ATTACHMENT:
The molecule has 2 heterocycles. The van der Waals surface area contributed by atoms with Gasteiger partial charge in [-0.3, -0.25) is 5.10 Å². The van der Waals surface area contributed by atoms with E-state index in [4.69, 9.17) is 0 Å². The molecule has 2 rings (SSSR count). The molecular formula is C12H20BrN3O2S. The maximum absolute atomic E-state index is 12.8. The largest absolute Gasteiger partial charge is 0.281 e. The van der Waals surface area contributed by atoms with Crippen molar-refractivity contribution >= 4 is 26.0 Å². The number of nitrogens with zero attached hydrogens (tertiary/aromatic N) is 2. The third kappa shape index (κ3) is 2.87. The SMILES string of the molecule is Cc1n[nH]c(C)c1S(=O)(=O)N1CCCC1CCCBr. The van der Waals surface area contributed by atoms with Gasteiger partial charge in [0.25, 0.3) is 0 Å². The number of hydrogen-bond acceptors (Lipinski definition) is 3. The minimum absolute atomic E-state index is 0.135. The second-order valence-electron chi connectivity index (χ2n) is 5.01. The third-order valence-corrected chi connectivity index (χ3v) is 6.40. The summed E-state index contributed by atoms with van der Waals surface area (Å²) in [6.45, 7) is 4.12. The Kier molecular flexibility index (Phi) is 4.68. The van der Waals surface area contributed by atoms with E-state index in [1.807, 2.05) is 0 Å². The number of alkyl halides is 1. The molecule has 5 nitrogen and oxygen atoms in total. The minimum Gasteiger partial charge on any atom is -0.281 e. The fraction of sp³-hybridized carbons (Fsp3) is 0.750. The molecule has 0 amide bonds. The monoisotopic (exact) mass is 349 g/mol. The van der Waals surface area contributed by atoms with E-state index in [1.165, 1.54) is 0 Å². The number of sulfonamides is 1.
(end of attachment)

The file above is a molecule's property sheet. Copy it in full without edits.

The molecule has 2 heterocycles. The van der Waals surface area contributed by atoms with Gasteiger partial charge in [-0.3, -0.25) is 5.10 Å². The van der Waals surface area contributed by atoms with E-state index in [4.69, 9.17) is 0 Å². The molecule has 2 rings (SSSR count). The molecular formula is C12H20BrN3O2S. The maximum absolute atomic E-state index is 12.8. The largest absolute Gasteiger partial charge is 0.281 e. The van der Waals surface area contributed by atoms with Crippen molar-refractivity contribution >= 4 is 26.0 Å². The number of nitrogens with zero attached hydrogens (tertiary/aromatic N) is 2. The third kappa shape index (κ3) is 2.87. The SMILES string of the molecule is Cc1n[nH]c(C)c1S(=O)(=O)N1CCCC1CCCBr. The van der Waals surface area contributed by atoms with Gasteiger partial charge in [0.25, 0.3) is 0 Å². The number of hydrogen-bond acceptors (Lipinski definition) is 3. The minimum absolute atomic E-state index is 0.135. The second-order valence-electron chi connectivity index (χ2n) is 5.01. The third-order valence-corrected chi connectivity index (χ3v) is 6.40. The summed E-state index contributed by atoms with van der Waals surface area (Å²) in [6.45, 7) is 4.12. The Kier molecular flexibility index (Phi) is 4.68. The van der Waals surface area contributed by atoms with E-state index in [1.807, 2.05) is 0 Å². The number of alkyl halides is 1. The molecule has 5 nitrogen and oxygen atoms in total. The minimum Gasteiger partial charge on any atom is -0.281 e. The fraction of sp³-hybridized carbons (Fsp3) is 0.750. The molecule has 0 amide bonds. The monoisotopic (exact) mass is 349 g/mol. The van der Waals surface area contributed by atoms with E-state index in [1.165, 1.54) is 0 Å². The number of sulfonamides is 1.